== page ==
For my STEP Signature Project, I completed an internship as a part of the Washington Academic Internship Program (WAIP) through the John Glenn College of Public Affairs. Through WAIP, I was a communications intern at the Peace Corps where I was primarily responsibility for curating, writing, and editing blog content for the ‘Stories’ section of the website. I also got to experience many professional development workshops, as well as study tours, policy salons, and service projects.
My experience is Washington, D.C. drastically transformed my understanding of myself. First, it was my first internship experience, and second, it was the first time I had ever lived away from home (aside from college, but then again, I am from Columbus!) for an extended amount of time. Getting the chance to live on Capitol Hill while completing my internship at Peace Corps really expanded my world-view. The national news that I would read on my Twitter feed was suddenly occurring right around the corner from where I lived! To be able to walk to places like the Supreme Court, the Capitol and the Washington Monument on a daily basis was a very surreal experience. It was also interesting to be surrounded by 29 other students who were equally driven and passionate about policy and social issues. This created a highly motivated atmosphere, and influenced me to learn, do, and see as much as I could while I was there.
WAIP was incredible, but there were definitely moments where exhaustion would catch up to me! I learned a lot about my ability to have fortitude and preserve, even when I was physically tied. I knew in the long run that this experience would carry me a long way after I left, so I continued to give it my best foot forward.
My internship had a big role to play in my personal transformation. I had never thought about how intricate a communications team is in an organization, but having that experience exposed me to all the moving parts there are to it. I personally worked with the digital/social team, but I got to learn a lot about press relations, graphic design, web design, marketing, external communications, congressional relations, and so much more. One of the coolest things I got to do with the Peace Corps was participate in a flyer drop for a recruiting event they had for Capitol Hill interns or “Hillterns.” I got to drop flyers in each congressional office, and later had the opportunity to attend the event myself. I heard Peace Corps experiences from U.S. Reps. Donna Shalala and Joe Kennedy, which even further prompted me to consider applying for the Peace Corps after I graduate.
I worked on several blog series while at Peace Corps, but one of my favorites was “Why I Joined.” I got to read and edit a blog about a Peace Corps Volunteer (PCV) in Tanzania who joined to reconnect with her East African roots, as her mother was a former PCV who had met her father during her service.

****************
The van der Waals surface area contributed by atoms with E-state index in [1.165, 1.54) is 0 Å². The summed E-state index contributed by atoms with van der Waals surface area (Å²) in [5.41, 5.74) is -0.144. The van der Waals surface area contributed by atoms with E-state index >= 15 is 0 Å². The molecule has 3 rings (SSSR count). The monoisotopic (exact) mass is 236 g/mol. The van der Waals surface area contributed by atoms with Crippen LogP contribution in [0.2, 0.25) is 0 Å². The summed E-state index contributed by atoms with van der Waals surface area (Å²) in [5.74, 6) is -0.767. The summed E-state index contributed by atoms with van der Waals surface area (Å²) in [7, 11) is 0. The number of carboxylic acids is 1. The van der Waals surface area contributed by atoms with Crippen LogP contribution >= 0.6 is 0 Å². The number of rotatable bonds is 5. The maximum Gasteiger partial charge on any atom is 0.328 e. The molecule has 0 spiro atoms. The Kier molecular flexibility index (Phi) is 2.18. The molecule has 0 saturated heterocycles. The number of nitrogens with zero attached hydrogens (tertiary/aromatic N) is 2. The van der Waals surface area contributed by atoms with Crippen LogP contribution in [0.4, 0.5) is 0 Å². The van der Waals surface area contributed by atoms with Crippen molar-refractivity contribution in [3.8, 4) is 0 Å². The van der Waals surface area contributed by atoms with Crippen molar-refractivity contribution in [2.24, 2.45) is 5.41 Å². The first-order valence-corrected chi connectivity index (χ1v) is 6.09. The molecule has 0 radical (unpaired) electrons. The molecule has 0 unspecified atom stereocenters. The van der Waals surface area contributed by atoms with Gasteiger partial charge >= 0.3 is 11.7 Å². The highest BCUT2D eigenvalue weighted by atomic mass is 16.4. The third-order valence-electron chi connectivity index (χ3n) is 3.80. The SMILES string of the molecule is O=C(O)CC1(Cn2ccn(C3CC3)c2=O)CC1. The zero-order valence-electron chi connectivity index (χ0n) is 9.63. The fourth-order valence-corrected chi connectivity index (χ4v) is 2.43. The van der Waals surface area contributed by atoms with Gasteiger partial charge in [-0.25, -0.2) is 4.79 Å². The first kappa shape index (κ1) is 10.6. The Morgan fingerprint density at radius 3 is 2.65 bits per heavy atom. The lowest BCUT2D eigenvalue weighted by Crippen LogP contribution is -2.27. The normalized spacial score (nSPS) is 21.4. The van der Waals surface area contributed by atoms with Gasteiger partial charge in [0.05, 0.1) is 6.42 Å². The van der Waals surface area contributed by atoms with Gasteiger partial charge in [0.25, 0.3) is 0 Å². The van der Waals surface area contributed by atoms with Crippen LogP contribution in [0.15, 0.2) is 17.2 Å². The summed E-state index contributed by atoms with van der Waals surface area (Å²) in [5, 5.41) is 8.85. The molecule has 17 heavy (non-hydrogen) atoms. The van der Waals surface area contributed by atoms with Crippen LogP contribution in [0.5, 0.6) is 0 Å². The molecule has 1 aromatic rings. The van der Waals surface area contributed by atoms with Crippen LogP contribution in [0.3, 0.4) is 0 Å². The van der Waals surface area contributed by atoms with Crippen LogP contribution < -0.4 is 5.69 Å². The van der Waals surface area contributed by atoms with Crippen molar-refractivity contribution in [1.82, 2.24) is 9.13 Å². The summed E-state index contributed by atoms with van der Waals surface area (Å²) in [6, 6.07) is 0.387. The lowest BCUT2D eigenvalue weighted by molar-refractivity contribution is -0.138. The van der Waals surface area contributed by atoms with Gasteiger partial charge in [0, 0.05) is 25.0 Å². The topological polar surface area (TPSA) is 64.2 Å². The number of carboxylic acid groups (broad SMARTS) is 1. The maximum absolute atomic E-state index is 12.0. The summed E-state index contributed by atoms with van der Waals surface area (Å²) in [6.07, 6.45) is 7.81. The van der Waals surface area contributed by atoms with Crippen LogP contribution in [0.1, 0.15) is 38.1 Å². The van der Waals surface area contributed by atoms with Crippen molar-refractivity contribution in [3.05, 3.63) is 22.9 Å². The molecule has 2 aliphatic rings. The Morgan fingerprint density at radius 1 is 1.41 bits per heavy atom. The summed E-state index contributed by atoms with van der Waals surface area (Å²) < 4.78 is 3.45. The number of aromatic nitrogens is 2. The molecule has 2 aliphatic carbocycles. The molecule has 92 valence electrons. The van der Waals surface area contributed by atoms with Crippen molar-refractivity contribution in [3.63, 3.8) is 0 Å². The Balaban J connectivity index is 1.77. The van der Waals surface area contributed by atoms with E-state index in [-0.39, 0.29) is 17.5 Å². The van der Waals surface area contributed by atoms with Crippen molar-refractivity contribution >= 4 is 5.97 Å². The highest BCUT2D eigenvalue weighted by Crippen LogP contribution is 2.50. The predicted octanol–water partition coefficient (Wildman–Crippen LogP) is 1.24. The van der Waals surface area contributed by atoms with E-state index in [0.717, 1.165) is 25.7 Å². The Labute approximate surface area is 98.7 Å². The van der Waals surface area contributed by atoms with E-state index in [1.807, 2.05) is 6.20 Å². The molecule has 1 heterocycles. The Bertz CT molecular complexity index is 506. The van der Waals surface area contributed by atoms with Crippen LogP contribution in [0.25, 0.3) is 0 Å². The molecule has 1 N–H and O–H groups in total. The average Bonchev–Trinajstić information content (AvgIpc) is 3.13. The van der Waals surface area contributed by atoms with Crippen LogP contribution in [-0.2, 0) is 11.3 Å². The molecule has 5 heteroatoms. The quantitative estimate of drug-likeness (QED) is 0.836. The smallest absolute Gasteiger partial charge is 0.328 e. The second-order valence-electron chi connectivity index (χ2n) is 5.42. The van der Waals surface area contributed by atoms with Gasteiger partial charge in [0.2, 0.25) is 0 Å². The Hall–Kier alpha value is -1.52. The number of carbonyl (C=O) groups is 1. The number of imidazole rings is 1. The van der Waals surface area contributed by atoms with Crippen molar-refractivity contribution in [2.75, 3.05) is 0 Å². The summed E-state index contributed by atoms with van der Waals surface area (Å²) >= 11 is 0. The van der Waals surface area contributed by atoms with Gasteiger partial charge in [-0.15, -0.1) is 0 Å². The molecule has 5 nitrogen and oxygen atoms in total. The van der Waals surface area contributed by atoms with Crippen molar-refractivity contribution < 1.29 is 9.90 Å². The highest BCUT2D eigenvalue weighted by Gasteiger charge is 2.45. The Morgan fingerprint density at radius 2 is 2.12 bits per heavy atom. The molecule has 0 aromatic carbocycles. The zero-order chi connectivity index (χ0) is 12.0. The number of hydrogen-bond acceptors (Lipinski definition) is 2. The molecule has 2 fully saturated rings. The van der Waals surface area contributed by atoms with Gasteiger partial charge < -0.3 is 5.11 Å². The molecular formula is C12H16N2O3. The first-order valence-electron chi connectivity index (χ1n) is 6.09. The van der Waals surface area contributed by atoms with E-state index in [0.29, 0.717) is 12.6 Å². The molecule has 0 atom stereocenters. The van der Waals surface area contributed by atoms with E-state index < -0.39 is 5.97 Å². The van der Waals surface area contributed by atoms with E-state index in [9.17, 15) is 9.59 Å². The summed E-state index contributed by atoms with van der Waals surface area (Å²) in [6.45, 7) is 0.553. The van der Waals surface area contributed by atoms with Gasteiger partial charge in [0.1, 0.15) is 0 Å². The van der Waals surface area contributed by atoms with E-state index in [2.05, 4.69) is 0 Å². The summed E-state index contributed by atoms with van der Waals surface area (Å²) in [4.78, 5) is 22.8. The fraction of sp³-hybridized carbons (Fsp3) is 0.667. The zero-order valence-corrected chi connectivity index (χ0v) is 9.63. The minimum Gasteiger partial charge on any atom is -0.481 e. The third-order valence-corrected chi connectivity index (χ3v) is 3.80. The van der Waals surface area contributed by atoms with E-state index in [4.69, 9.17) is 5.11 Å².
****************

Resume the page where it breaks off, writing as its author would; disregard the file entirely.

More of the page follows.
Outside of my internship, WAIP gave me some incredible moments. One of them was a service trip the cohort took to the Kenilworth Aquatic Park. I ranked this experience as one of my favorites because it was really nice to be able to get away from the busy D.C. life and help create something really beautiful. Another great moment was when I got the chance to visit the Indian Embassy to learn about the History of Bollywood Cinema. This workshop was taught by the ambassador’s wife, whose passion for the topic was engaging and very pleasant to listen to. We were also provided an authentic Indian dinner and it was delicious!
I had some great opportunities to network. I met up with several young OSU alumni who also underwent WAIP. It was great talking to them because they also have similar interest as me being former communications/ journalism majors. Seeing where they’re majors led them and the career trajectories, they’re on now gave me a lot of hope and excitement for the possibilities of my own future.
My STEP signature project was valuable for me in several different ways. I definitely think I accomplished the goal of learning more about potential career paths following graduation. Specifically, interning at the Peace Corps expanded my understanding of the world. I learned about the gravity of social injustices all over the world, and thus my interest in international relations and grassroot development work was piqued. Though I’m still uncertain of what exactly I want to do the rest of my life, I do know that following graduation, I want to participate in a global fellowship to learn more about how systemic injustices create systems of poverty, and overall help to improve conditions for marginalized communities, specifically for women and girls. Hearing about all the initiatives that PCVs take, I was inspired and now know I want to have a global experience so as to be a better change agent here in the United States.